Serbia's fury at FIFA's Kosovo stance

FIFA president Sepp Blatter says Kosovo are on the path to full membership of soccer's governing body

Story highlights

  • FIFA defends decision to permit Kosovo to participate in international matches
  • Soccer's governing body altered their long-held stance at meeting in Budapest
  • Decision prompted an angry reaction from Serbia who want urgent clarification
  • FIFA general secretary claims decision supports development of football

Kosovo may not be recognized by the United Nations but the region has taken a giant leap towards acceptance in the soccer world thanks to FIFA's decision to allow its national team to play in international matches.

Football's world governing body has given dispensation to Kosovo to participate in friendly games against its 208 member states after repeatedly blocking previous requests for recognition.

Kosovo, which declared independence from Serbia in 2008, is not a member of the United Nations -- despite being recognized by 90 countries -- or UEFA, which governs European football.

It has been under U.N. administration and patrolled by NATO troops since a 1999 bombing campaign that halted a Serb-led campaign against Kosovo's ethnic Albanian majority.

FIFA president Sepp Blatter told the organization's executive committee in Budapest that the decision would bring Kosovo into line with other Balkan countries and put it on the path to full membership.

But the Football Association of Serbia (FSS) reacted angrily, posting a statement on its official website that spoke of the "negative and harmful effects" the ruling could have.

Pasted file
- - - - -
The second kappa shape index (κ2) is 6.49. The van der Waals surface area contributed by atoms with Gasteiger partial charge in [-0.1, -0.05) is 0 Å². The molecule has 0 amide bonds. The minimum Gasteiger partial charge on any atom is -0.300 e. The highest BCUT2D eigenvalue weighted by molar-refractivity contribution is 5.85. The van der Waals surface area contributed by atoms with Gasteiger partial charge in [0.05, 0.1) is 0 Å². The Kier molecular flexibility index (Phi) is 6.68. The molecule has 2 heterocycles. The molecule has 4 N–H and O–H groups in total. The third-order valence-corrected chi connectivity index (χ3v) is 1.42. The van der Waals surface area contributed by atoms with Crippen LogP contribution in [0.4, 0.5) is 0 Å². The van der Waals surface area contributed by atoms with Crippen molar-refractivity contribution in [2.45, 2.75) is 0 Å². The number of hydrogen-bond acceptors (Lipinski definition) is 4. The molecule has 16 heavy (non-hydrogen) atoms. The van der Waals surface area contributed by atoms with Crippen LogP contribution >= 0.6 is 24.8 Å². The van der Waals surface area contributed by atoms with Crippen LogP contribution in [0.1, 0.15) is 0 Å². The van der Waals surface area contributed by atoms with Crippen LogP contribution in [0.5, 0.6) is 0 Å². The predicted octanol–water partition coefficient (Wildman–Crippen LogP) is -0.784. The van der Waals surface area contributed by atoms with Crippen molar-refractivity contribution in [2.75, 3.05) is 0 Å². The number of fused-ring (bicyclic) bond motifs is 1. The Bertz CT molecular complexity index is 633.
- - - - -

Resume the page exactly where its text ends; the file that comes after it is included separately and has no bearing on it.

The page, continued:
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"We strongly protest the decision by FIFA's executive committee to allow the world soccer governing body's members to play friendly matches with the so-called national team of the so-called Republic of Kosovo," the FSS said.

"The decision made behind closed doors in Budapest without any consultations with either UEFA or the Serbian Football Association blatantly contravenes the FIFA statutes.

"Hence we will ask for an urgent meeting with FIFA President Sepp Blatter and his UEFA counterpart Michel Platini to demand a reverse of this unjustified decision which could have far-reaching consequences across the region."

But in reply, FIFA general secretary Jerome Valcke invited the Serbian FA to a meeting at the ruling body's headquarters in Zurich to discuss the ramifications.

In a letter to Tomislav Karadzic, President of the FSS, Valcke said: "We would like to stress that the FIFA Executive Committee made clear that such authorization does not constitute a step towards FIFA membership, which depends on other considerations.

"In particular, and according to both the current and draft statutes of FIFA, as long as (Football Federation of Kosovo) is not a member of UEFA it cannot be a member of FIFA. The decision was intended purely to support the development of our sport."

Kosovo is recognized by the United Kingdom, the United States and Germany, as well as all its immediate neighbors apart from Serbia.

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